Woman’s Workbox With Lid (USA), Created before 1870s
This is a Woman’s Workbox with Lid.
A Yup’ik woman’s toolbox safeguarded some of her most precious instruments and materials. Small scrapers and awls; sinew, fiber, and scraps of yarn to sew with; and needle cases and other small objects would have been found in this personal container (gungasvik).
Yup’ik men made the chests, each one unique. This well-crafted box has a solid top and base, with an oval body that was formed by boiling and bending a narrow lath of wood. The walrus-ivory handle and inlays are incised with concentric circles, a Yup’ik design that symbolizes levels of the cosmos. The container’s other function—as a heavily used cutting board—is revealed by the numerous scratches on the bottom. The chest’s owner simply turned the box over to cut pieces of skin or sinew for sewing.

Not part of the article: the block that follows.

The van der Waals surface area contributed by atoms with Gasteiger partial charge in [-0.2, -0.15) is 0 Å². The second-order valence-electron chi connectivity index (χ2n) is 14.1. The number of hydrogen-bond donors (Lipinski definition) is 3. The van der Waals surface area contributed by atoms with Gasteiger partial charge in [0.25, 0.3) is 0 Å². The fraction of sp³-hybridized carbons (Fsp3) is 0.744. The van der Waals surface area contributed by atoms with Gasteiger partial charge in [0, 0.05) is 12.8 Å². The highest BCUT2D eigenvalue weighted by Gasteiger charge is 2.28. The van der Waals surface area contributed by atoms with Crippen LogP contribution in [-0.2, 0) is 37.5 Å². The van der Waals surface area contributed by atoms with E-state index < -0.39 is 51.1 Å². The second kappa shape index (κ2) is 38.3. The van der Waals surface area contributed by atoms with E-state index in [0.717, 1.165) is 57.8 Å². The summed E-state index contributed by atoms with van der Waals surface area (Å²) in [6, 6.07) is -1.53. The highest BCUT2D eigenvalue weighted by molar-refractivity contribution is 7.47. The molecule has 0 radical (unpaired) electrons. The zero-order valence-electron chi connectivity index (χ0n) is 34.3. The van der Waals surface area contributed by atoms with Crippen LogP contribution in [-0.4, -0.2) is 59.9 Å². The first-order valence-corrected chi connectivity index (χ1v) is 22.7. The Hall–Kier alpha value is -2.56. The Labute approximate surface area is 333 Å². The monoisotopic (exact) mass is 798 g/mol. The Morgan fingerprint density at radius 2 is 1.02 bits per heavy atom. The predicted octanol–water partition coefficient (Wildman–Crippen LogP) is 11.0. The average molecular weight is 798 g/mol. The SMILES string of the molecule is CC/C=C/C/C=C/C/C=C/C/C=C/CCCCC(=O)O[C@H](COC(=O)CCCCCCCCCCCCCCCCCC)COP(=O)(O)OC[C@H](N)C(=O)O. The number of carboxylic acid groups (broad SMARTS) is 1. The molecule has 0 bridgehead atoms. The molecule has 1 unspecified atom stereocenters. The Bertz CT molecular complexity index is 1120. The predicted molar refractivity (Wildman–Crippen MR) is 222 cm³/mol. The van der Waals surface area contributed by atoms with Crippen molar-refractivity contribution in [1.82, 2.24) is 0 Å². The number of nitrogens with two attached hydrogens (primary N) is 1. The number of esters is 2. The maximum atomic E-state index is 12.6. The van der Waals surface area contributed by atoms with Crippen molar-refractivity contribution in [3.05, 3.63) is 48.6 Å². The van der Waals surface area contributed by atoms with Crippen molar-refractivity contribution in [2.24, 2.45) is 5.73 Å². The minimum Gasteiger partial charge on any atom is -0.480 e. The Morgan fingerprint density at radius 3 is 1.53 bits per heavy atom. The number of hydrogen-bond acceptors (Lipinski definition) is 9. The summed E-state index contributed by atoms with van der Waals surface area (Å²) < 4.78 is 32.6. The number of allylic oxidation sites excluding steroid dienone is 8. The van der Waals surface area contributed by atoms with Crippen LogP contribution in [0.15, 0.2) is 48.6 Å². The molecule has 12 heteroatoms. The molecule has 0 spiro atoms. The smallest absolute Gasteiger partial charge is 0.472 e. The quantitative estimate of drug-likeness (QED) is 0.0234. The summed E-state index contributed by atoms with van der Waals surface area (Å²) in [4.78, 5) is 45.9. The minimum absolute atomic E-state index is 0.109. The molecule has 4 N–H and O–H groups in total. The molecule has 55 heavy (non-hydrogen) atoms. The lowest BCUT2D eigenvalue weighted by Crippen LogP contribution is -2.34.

It is credited
Collection of Edward W. Nelson, 1879, Gift of Edward W. Nelson, Department of Anthropology, National Museum of Natural History, Smithsonian Institution, E36240.
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Its dimensions are
H x W x D: 10.2 x 24.1 x 10.2 cm (4 in. x 9 1/2 in. x 4 in.)
This object was previously on display as a part of the exhibition Tools: Extending Our Reach.